We will know the mitoscore in the next few days.  This score tells about the implantation potential of each embryo.  Dr. E will make recommendations of which embryo and the number of embryos to transfer.  Grade A and B are good.  Dr. E checked and said that our donor’s first cycle with her had 6 normal embryos and all 6 had a mitoscore that was graded A.  The second cycle with Dr. E, 4 out of 6 were A and 2 out of 6 were B.  According to her, the mitoscore is all dependent on the egg quality and not sperm.  So given the previous results, she said that it’s very likely that we’ll have good mitoscore for our embryos.

She said that just looking at the embryos now, she would probably recommend transferring the 3AB.  She asked her assistant to send me the embryology report at freeze time so I will know what the final grades of the embryos were before freeze.  She doesn’t remember exactly but she said that she didn’t remember seeing a downgrade on the embryos.

I asked Dr. E if the sperm played a part in the number of normal blastocysts that we have.  She said that it’s not clear.  The donor did have two perfect cycles but our number is not out of the ordinary.  Maybe this is the new normal for this particular donor.

This is such great news!  I can breathe more easily.  And I don’t have to drive an hour to see Dr. E tomorrow. 🙂

If this is in God’s will, we should be able to have a baby in our arms next summer!

MicroblogMondays: Inching Closer to Our Baby

Microblog_Mondays

I have to admit that this process of getting to our baby is going pretty well.  And I am not afraid of jinxing it.

We have six blastocysts.  The most that we have ever had in our journey to our baby.  I am not going to lie about it.  I still have a certain degree of worry/fear/anxiety of not having ANY normal embryos to transfer.  Whenever I have this fear, I try to remember what my dear friend A. told me about her therapist’s advice on probable vs. possible: to acknowledge that the thing you fear is highly improbable.  So I am trying my best to trust God and believe that He has the perfect plan for us regardless of the number of normal embryos we have.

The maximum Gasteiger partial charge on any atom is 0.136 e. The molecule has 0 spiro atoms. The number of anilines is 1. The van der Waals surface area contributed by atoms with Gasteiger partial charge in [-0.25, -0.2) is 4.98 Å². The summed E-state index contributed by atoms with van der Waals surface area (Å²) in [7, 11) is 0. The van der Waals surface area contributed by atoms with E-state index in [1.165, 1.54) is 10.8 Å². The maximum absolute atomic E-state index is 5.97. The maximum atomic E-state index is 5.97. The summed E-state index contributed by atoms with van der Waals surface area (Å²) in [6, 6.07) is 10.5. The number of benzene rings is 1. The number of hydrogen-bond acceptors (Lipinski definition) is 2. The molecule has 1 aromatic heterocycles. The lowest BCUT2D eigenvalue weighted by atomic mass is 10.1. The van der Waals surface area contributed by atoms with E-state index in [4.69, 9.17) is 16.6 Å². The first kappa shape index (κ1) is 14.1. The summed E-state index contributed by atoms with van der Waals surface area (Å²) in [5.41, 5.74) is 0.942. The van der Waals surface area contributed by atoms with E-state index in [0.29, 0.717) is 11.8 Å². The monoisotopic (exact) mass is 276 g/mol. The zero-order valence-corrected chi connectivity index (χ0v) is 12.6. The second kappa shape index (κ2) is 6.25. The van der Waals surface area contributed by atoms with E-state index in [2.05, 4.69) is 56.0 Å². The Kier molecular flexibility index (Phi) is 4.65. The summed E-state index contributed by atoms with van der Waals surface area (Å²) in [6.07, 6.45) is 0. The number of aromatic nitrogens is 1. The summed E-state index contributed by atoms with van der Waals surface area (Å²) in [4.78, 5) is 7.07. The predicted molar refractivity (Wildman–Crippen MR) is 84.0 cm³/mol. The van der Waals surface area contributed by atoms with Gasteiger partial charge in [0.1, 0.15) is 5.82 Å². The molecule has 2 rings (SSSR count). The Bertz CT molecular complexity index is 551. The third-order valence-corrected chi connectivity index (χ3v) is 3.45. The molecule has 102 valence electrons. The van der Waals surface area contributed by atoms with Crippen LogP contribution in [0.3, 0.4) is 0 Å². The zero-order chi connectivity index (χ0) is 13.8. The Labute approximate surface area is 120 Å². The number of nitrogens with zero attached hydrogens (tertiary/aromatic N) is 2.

On our gestational carrier front, things are moving along as well.  There was some hiccups with Annie, our gestational carrier’s blood work results.  Her TSH is within normal range for a regular person but not for the IVF/TTC world.  After a retest to confirm the higher than desired value, Dr. E has prescribed Synthr.oid to her.  Her levels should go down quickly but Dr. E didn’t pass her medical screen until the day before our donor’s retrieval.  It was so great to get the green light to move forward because without her passing her medical exams we wouldn’t be able to move forward to the next steps.

Annie finished her psychological evaluation last Tuesday.  She told me that there were a few difficult questions as well as an online assessment of her personality on which she had to answer 344 questions.  She got them all done in a day. What a trooper!  The next day Dr. E, who received the results from the examiner directly, notified us that Annie passed her psychological evaluation with great results!  That was the same day we made those day 5 blastocysts.   Both were so exciting to hear.  Bob and I had a phone counseling session with the same LFMT who asked a bunch of questions about the issues surrounding surrogacy.  That phone call was only 23 minutes long.  I joked that it was probably the easiest $100 she had ever made because we had an answer for every issue that she asked about as we had thought about each one already.  Rather than a counseling session, it was more like a question and answer session.  She asked the questions.  We answered them.  But the good news is, it was done and we could move forward.